Thursday, August 18, 2016

My First Impressions of Omaha Nebraska

We flew out of Newark and flew into Omaha. We picked up our rental car and headed out of the parking garage.

In Omaha - Pulling out of the Airport Parking Garage

"We're not in Jersey anymore, Toto," I said to Tom.

Our hotel billed itself as 'located in the heart of downtown Omaha.' Which confused me. All I spied nearby were flat-topped concrete buildings sprinkled along wide-ass four lane roads with passing lanes separated by expansive empty parking lots. No pedestrians. Basically, no traffic either.

Downtown Omaha

"Where's the city?" I asked the front desk clerk. She gave me a funny look. 

"I mean, where are all the things?" I continued. 

"What kind of things?" replied the front desk clerk. She was really very pleasant.

"I mean, where's your downtown?"

"We're right in the middle of downtown, actually."

I took a moment to regroup. Clearly I've lived east coast way too long.

Basically, it turns out, Omaha consists of three high rise-ish buildings in a cluster. They call this "Midtown." And then a couple miles away, there's a block or two of revitalized warehouses lined with cute shops and restaurants. It's kind of like a tiny little meatpacking district, but with fewer streetside pharmaceutical peddlers, B&Ts and blond Russians in stilettos and micro minis. 

Someone also mentioned a neighborhood where "all the immigrants live" and where the tacos are amazing; but I never got a bead on the specifics.

I decided to go out for a walk and investigate what lay in between this "Midtown" and "Downtown."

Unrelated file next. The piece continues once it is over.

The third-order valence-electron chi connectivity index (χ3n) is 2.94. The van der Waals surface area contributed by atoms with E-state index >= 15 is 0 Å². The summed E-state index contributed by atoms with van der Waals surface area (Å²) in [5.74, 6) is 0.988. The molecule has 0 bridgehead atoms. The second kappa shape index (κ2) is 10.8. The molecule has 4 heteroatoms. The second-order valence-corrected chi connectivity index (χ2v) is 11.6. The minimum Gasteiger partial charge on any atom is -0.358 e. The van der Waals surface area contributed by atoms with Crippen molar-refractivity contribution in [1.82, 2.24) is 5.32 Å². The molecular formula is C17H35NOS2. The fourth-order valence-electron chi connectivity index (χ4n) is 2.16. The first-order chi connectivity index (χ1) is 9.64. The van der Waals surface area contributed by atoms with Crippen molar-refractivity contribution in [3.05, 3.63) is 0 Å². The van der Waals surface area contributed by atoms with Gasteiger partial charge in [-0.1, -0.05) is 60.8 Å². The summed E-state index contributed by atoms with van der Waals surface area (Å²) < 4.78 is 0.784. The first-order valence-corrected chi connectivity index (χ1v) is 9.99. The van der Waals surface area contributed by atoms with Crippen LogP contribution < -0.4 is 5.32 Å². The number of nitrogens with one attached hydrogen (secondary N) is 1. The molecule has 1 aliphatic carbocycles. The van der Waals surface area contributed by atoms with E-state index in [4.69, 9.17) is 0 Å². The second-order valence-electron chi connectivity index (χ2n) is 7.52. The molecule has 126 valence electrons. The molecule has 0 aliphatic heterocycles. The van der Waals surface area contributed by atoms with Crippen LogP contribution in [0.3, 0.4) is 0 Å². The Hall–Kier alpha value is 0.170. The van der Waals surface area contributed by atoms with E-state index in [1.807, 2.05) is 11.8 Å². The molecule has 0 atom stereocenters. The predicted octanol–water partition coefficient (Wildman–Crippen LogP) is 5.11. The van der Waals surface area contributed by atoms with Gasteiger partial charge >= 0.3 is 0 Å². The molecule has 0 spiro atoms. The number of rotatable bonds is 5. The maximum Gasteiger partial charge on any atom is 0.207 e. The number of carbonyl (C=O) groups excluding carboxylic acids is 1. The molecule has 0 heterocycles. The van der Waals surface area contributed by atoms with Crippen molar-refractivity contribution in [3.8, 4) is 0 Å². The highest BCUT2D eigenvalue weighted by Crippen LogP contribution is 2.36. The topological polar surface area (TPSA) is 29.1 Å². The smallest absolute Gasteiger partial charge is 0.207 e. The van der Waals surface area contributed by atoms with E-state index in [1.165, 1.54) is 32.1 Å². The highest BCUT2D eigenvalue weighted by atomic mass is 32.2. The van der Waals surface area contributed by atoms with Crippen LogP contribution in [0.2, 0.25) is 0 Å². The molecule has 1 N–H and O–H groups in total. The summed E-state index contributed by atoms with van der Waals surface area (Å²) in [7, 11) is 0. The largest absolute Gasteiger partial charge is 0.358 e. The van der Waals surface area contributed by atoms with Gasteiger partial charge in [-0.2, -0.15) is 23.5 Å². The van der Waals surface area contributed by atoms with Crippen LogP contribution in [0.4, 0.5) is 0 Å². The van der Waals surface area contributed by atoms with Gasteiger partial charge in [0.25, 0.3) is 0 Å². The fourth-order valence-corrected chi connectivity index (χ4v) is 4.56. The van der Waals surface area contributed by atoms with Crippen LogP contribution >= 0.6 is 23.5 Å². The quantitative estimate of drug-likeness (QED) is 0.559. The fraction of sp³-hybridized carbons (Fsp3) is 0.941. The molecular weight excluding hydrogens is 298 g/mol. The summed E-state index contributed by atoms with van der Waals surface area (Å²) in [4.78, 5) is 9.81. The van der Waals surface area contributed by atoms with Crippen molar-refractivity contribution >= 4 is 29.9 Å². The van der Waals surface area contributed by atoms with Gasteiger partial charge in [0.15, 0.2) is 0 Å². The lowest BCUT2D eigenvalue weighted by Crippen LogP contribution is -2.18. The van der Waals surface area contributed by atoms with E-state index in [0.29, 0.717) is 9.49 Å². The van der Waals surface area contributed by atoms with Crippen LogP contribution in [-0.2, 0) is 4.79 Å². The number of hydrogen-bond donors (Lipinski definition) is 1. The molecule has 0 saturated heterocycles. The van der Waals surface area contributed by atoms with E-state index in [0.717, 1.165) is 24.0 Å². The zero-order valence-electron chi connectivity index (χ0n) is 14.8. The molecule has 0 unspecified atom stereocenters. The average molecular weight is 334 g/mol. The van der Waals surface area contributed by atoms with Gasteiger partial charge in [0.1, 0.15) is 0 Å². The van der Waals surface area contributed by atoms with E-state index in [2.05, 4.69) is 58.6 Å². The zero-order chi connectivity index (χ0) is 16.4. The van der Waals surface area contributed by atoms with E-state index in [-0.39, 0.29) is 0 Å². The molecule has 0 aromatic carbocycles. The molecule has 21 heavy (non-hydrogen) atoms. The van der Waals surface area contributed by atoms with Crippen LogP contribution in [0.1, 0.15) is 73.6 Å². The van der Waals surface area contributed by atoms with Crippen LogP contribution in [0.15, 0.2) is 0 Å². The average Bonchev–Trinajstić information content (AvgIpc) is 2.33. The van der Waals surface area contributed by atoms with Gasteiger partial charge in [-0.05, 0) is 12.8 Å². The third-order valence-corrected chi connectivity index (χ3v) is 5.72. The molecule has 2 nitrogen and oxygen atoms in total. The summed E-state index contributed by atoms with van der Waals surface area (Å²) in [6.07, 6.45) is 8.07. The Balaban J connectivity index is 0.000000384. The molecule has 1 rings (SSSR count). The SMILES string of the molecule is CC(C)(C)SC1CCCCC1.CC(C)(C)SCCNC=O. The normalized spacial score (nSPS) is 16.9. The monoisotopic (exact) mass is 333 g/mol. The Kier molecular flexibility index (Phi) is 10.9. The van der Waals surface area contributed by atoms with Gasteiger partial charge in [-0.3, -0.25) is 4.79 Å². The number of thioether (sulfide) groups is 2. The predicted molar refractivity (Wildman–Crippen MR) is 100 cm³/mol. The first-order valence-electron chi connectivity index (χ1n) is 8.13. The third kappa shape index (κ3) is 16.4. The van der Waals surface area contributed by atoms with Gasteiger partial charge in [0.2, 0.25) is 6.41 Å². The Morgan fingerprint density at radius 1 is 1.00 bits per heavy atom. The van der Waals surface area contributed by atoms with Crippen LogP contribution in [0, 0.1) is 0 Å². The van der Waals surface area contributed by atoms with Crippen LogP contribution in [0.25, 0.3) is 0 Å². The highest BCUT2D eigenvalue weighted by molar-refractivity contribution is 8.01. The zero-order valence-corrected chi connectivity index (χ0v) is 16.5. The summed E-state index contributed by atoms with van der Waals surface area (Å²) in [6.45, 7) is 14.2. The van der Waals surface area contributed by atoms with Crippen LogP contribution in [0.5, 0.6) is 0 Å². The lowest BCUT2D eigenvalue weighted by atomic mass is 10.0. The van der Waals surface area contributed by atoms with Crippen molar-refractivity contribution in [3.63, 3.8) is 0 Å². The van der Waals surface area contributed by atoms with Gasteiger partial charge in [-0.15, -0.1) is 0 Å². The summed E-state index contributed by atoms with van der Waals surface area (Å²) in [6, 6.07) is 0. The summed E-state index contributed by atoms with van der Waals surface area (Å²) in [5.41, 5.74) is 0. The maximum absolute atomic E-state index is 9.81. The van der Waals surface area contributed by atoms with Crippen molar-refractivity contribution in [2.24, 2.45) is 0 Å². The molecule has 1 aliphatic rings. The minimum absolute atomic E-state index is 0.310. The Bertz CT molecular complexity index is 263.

Midtown in the distance
A few blocks out, I passed a yard, patchy brown grass and a car sitting on the grass with the hood open and a guy in a wife beater bent over it. A woman stood nearby talking loudly and shaking her finger. A cat ran by. 

At some point it became clear that although Omaha boasts 400,000 residents, it might be because it covers like 200,000 square miles.

But seriously, the people were lovely. They put up with my shenanigans and puzzled blank stares. They are very proud of Omaha for many excellent reasons. It's just not really a city is my only and main point. 

Wednesday, August 10, 2016

Every Four Years

photo credit:

The expertise in my family unit is amazing, especially when it comes to synchronized diving (“Obviously the Chinese dominate in both synchronization and execution”), uneven parallel bars (“Oh boy, that hop on the landing will cost her”) and the Nigerian men’s soccer team (“Well played in the backfield although clearly outmatched when it comes to that side-of-the-foot maneuver.”)